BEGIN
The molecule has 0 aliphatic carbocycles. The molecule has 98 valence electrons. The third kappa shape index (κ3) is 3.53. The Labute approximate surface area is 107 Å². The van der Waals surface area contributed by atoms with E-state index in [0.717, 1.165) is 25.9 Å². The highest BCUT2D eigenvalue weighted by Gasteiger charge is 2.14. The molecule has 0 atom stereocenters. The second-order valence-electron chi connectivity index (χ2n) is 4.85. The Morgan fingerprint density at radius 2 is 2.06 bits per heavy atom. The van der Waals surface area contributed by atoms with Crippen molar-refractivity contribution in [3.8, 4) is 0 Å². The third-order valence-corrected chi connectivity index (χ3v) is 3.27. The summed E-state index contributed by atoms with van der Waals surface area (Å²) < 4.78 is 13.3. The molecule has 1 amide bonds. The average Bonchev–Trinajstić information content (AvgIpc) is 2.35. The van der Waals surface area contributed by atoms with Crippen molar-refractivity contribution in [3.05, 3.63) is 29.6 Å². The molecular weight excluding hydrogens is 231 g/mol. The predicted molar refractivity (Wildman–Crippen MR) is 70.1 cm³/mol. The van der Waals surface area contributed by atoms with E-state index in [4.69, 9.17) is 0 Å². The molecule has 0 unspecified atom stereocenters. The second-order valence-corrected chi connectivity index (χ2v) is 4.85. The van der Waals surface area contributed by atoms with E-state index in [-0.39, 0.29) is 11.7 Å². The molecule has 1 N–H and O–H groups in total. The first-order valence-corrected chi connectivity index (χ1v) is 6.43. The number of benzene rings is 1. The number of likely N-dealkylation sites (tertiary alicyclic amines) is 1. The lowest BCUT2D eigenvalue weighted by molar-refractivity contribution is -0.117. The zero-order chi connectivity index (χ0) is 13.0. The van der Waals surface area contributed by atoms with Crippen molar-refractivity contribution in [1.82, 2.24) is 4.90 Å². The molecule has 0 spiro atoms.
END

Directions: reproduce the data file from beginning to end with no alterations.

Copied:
The molecule has 0 aliphatic carbocycles. The molecule has 98 valence electrons. The third kappa shape index (κ3) is 3.53. The Labute approximate surface area is 107 Å². The van der Waals surface area contributed by atoms with E-state index in [0.717, 1.165) is 25.9 Å². The highest BCUT2D eigenvalue weighted by Gasteiger charge is 2.14. The molecule has 0 atom stereocenters. The second-order valence-electron chi connectivity index (χ2n) is 4.85. The Morgan fingerprint density at radius 2 is 2.06 bits per heavy atom. The van der Waals surface area contributed by atoms with Crippen molar-refractivity contribution in [3.8, 4) is 0 Å². The third-order valence-corrected chi connectivity index (χ3v) is 3.27. The summed E-state index contributed by atoms with van der Waals surface area (Å²) < 4.78 is 13.3. The molecule has 1 amide bonds. The average Bonchev–Trinajstić information content (AvgIpc) is 2.35. The van der Waals surface area contributed by atoms with Crippen molar-refractivity contribution in [3.05, 3.63) is 29.6 Å². The molecular weight excluding hydrogens is 231 g/mol. The predicted molar refractivity (Wildman–Crippen MR) is 70.1 cm³/mol. The van der Waals surface area contributed by atoms with E-state index in [4.69, 9.17) is 0 Å². The molecule has 0 unspecified atom stereocenters. The second-order valence-corrected chi connectivity index (χ2v) is 4.85. The van der Waals surface area contributed by atoms with E-state index in [-0.39, 0.29) is 11.7 Å². The molecule has 1 N–H and O–H groups in total. The first-order valence-corrected chi connectivity index (χ1v) is 6.43. The number of benzene rings is 1. The number of likely N-dealkylation sites (tertiary alicyclic amines) is 1. The lowest BCUT2D eigenvalue weighted by molar-refractivity contribution is -0.117. The zero-order chi connectivity index (χ0) is 13.0. The van der Waals surface area contributed by atoms with Crippen molar-refractivity contribution in [1.82, 2.24) is 4.90 Å². The molecule has 0 spiro atoms.